Chuck,

So now you not only know what I believe, but you're up on my study of brain science? Are you sure you aren't some kind of psychic savant? We should line you up for James Randi's million bucks.

I can't decide if its funny or sad, but to you it would seem that if I reject a premise, somehow I just didn't understand it good enough. You've rejected my premises. I guess maybe you just didn't 'understand' them?

Maybe my "God Spot" in my grey matter is just firing away and telling me what to type. Or maybe yours isn't firing when it should have been. It's nice to see that the more we know, the less we really understand. You see, soon we can have a good pill to put my G-Spot to sleep... or maybe we can develop a pill to get yours working. Better yet, let's get a pill made that controls our interest in brain science.

Man, what a can of worms this 'brain science' is.

Chuck O'Connor said...

David

You can be as sassy all you like (moving from McDowell to D'Souza are we?) but you still have failed to understand how things in reality work (economics, brain science). Determining utility based on wishful thinking then saying the wishes are evidence for a real thing is a far cry from measurable human activity. Like I said, take an econ course, you don't know what you are speaking of. I can logically measure economies based on real quantitative data which has nothing in common with a bronze age superstition that provides value to the invisible. I said before that your Jamesian pragmatism is interesting and I'm sure it makes you feel like your christian superstitions are reasonably valid but it has nothing in common with economics in any measurable sense.

Hendy said...

@David

Thanks for the reply.

I think this one's wrapping up for me... we're still talking about the difference between verifiable existence and non-verifiable existence.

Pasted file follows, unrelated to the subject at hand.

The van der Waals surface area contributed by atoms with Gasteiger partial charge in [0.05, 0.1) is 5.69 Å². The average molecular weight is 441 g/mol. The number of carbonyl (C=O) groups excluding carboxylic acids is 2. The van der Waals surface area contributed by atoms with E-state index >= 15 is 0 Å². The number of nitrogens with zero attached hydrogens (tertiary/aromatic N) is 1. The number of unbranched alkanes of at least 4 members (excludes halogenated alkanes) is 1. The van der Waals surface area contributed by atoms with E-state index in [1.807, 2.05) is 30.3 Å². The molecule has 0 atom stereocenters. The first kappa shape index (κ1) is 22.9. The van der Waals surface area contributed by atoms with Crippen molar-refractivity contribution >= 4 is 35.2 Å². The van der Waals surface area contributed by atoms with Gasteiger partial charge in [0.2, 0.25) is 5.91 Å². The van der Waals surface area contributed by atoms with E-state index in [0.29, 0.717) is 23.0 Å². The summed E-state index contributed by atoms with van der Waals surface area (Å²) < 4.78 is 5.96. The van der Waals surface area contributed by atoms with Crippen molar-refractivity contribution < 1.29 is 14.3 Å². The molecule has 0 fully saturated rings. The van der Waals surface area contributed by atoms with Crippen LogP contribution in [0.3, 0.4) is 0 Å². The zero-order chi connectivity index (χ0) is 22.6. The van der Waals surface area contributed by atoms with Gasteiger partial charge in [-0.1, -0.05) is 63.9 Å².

I would not say that since people talk about money and economics that this automatically proves the existence of the economy; you are correct that I do not believe that Church attendance verifies god.

However, what if one wanted to verify the crazy things people talked about when referring to almost incomprehensible national debts, the housing market, deficits/surpluses... one could dig up signed papers, contact other countries to verify their understanding of monies owed to them, request quantities of treasury bonds sold, etc. These are real things that can be verified and which can lead one to know that facts exist which allow us to put 'faith' in the fact that a thing actually exists.

What about verifying the greatest being ever who we ascribe unfathomable power and knowledge to, who is the very essence of love, who wants us to be in the most happy place ever with him/her forever and ever and all we need to do is believe he/she exists. How can we go about verifying this?
- evidence of a timeless being leaving us timeless evidence?
- unambiguous scriptural writings with specific verifiable prophecies?
- a 'sense in our hearts' (everyone) of who the true god really is?
- repeatable, predictable prayers?